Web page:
The largest gap that in my knowledge that I’ve been wanting to address is my technical skill with Java. Java has been the language that I’ve accomplished the most with, next to Python, but I haven’t taken the time to write any Java this semester besides the foundations of my MonsterFactory project, which I realize now could qualify as an example of the “Breakable Toys” pattern from the textbook. Over the summer I think I would like to implement my studying of unit test design into the MonsterFactory and create some tests for the abstract factory classes.

From the blog CS@Worcester – Michael's Programming Blog by mikesprogrammingblog and used with permission of the author. All other rights reserved by the author.

CS448 Software Development Capstone – Sprint #3 Retrospective

The third sprint was uniquely challenging for our group, because each of our members were faced with personal challenges and setbacks while we worked to resolve our assigned issues. I was primarily concerned with writing a unit test for the ‘InventoryBackend’ microservice that would evaluate the operation for adding a weight value to the weight stored in the inventory. This test was supposed to ensure that responses were returned for either of the operation’s two outcomes – a ‘200’ HTTP status reflecting a successful addition to the Inventory’s weight, or a ‘401’ HTTP status, indicating that the HTTP request contained invalid values for one or both of the ‘weight’ and ‘Id’ fields.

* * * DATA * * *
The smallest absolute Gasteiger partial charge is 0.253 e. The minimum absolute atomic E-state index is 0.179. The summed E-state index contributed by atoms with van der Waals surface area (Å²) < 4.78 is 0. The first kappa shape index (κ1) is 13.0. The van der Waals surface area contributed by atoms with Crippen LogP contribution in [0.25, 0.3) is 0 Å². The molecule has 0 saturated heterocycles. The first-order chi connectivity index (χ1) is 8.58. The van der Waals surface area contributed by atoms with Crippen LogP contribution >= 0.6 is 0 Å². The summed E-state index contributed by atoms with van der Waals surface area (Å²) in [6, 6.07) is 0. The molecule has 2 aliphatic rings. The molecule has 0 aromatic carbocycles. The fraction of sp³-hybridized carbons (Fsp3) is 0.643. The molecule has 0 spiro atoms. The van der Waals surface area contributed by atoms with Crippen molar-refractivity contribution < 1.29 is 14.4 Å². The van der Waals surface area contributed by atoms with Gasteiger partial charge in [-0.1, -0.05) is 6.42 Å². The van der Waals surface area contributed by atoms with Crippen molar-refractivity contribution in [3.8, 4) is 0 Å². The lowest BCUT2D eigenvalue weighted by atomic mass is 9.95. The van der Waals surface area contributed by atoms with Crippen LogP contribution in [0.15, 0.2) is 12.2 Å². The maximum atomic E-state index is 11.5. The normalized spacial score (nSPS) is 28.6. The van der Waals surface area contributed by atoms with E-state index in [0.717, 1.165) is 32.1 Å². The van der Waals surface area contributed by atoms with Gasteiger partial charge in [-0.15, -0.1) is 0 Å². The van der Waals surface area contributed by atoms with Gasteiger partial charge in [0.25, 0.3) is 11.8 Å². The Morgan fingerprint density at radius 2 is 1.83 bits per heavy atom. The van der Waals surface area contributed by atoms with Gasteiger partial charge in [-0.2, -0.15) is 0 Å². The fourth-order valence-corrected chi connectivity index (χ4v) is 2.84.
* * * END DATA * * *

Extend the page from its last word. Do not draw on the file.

While discussing the unit test design process with Professor Wurst, we realized that the HTTP ‘401’ error code was the incorrect choice for communicating the error to the user. According to the list of HTTP response codes hosted by Mozilla, the ‘401 Unauthorized’ error code from the server reflects an unauthorized or unauthenticated request from the client. In our situation, where there exist invalid values in our HTTP request, the error code ‘400 Bad Request’ would be more appropriate.